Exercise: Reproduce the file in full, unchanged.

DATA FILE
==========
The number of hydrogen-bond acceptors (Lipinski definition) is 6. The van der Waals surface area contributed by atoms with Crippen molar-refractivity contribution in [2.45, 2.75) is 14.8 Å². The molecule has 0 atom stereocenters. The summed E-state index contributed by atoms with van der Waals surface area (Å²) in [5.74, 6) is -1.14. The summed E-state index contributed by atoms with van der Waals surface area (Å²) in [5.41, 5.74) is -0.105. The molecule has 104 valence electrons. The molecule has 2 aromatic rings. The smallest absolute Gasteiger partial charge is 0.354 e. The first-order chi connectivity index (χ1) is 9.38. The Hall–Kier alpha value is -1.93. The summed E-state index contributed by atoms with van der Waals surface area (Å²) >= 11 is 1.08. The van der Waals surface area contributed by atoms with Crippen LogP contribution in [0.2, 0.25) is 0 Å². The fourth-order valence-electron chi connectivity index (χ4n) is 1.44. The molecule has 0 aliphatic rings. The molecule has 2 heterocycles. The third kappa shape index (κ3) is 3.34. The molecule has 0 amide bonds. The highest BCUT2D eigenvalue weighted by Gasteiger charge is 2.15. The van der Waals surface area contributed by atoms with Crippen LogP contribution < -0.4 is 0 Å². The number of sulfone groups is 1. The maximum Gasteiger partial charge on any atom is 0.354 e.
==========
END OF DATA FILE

The number of hydrogen-bond acceptors (Lipinski definition) is 6. The van der Waals surface area contributed by atoms with Crippen molar-refractivity contribution in [2.45, 2.75) is 14.8 Å². The molecule has 0 atom stereocenters. The summed E-state index contributed by atoms with van der Waals surface area (Å²) in [5.74, 6) is -1.14. The summed E-state index contributed by atoms with van der Waals surface area (Å²) in [5.41, 5.74) is -0.105. The molecule has 104 valence electrons. The molecule has 2 aromatic rings. The smallest absolute Gasteiger partial charge is 0.354 e. The first-order chi connectivity index (χ1) is 9.38. The Hall–Kier alpha value is -1.93. The summed E-state index contributed by atoms with van der Waals surface area (Å²) >= 11 is 1.08. The van der Waals surface area contributed by atoms with Crippen LogP contribution in [0.2, 0.25) is 0 Å². The fourth-order valence-electron chi connectivity index (χ4n) is 1.44. The molecule has 0 aliphatic rings. The molecule has 2 heterocycles. The third kappa shape index (κ3) is 3.34. The molecule has 0 amide bonds. The highest BCUT2D eigenvalue weighted by Gasteiger charge is 2.15. The van der Waals surface area contributed by atoms with Crippen LogP contribution < -0.4 is 0 Å². The number of sulfone groups is 1. The maximum Gasteiger partial charge on any atom is 0.354 e.